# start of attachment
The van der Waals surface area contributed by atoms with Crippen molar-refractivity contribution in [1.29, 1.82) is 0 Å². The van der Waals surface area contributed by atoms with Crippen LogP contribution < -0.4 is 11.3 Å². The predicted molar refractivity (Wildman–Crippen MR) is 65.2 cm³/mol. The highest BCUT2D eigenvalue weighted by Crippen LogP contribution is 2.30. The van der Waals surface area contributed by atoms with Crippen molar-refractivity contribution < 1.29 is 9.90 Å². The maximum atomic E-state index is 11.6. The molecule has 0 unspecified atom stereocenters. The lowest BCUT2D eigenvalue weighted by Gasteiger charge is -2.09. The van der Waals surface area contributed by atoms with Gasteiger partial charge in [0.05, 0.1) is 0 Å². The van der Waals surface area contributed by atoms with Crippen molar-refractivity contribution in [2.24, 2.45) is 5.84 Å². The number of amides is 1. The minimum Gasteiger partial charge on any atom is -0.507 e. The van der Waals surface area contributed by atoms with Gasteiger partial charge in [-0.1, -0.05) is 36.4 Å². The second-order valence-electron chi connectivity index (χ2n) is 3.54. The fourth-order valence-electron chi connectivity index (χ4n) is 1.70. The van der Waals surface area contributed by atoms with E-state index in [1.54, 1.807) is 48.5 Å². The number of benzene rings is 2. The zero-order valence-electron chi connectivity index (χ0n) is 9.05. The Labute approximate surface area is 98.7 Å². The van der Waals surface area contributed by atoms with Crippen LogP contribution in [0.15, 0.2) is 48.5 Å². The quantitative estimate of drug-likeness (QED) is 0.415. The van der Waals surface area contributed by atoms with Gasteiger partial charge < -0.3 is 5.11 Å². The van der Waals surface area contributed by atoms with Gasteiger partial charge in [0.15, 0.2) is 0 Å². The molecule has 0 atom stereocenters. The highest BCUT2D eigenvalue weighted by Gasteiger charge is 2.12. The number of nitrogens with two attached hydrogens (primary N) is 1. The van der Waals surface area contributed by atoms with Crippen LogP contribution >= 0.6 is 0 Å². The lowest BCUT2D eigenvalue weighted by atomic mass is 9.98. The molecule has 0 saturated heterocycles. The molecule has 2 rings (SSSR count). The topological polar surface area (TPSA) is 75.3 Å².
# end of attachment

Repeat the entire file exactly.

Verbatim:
The van der Waals surface area contributed by atoms with Crippen molar-refractivity contribution in [1.29, 1.82) is 0 Å². The van der Waals surface area contributed by atoms with Crippen LogP contribution < -0.4 is 11.3 Å². The predicted molar refractivity (Wildman–Crippen MR) is 65.2 cm³/mol. The highest BCUT2D eigenvalue weighted by Crippen LogP contribution is 2.30. The van der Waals surface area contributed by atoms with Crippen molar-refractivity contribution < 1.29 is 9.90 Å². The maximum atomic E-state index is 11.6. The molecule has 0 unspecified atom stereocenters. The lowest BCUT2D eigenvalue weighted by Gasteiger charge is -2.09. The van der Waals surface area contributed by atoms with Gasteiger partial charge in [0.05, 0.1) is 0 Å². The van der Waals surface area contributed by atoms with Crippen molar-refractivity contribution in [2.24, 2.45) is 5.84 Å². The number of amides is 1. The minimum Gasteiger partial charge on any atom is -0.507 e. The van der Waals surface area contributed by atoms with Gasteiger partial charge in [-0.1, -0.05) is 36.4 Å². The second-order valence-electron chi connectivity index (χ2n) is 3.54. The fourth-order valence-electron chi connectivity index (χ4n) is 1.70. The van der Waals surface area contributed by atoms with E-state index in [1.54, 1.807) is 48.5 Å². The number of benzene rings is 2. The zero-order valence-electron chi connectivity index (χ0n) is 9.05. The Labute approximate surface area is 98.7 Å². The van der Waals surface area contributed by atoms with Crippen LogP contribution in [0.15, 0.2) is 48.5 Å². The quantitative estimate of drug-likeness (QED) is 0.415. The van der Waals surface area contributed by atoms with Gasteiger partial charge < -0.3 is 5.11 Å². The van der Waals surface area contributed by atoms with Gasteiger partial charge in [0.15, 0.2) is 0 Å². The molecule has 0 atom stereocenters. The highest BCUT2D eigenvalue weighted by Gasteiger charge is 2.12. The number of nitrogens with two attached hydrogens (primary N) is 1. The van der Waals surface area contributed by atoms with Crippen LogP contribution >= 0.6 is 0 Å². The lowest BCUT2D eigenvalue weighted by atomic mass is 9.98. The molecule has 0 saturated heterocycles. The molecule has 2 rings (SSSR count). The topological polar surface area (TPSA) is 75.3 Å².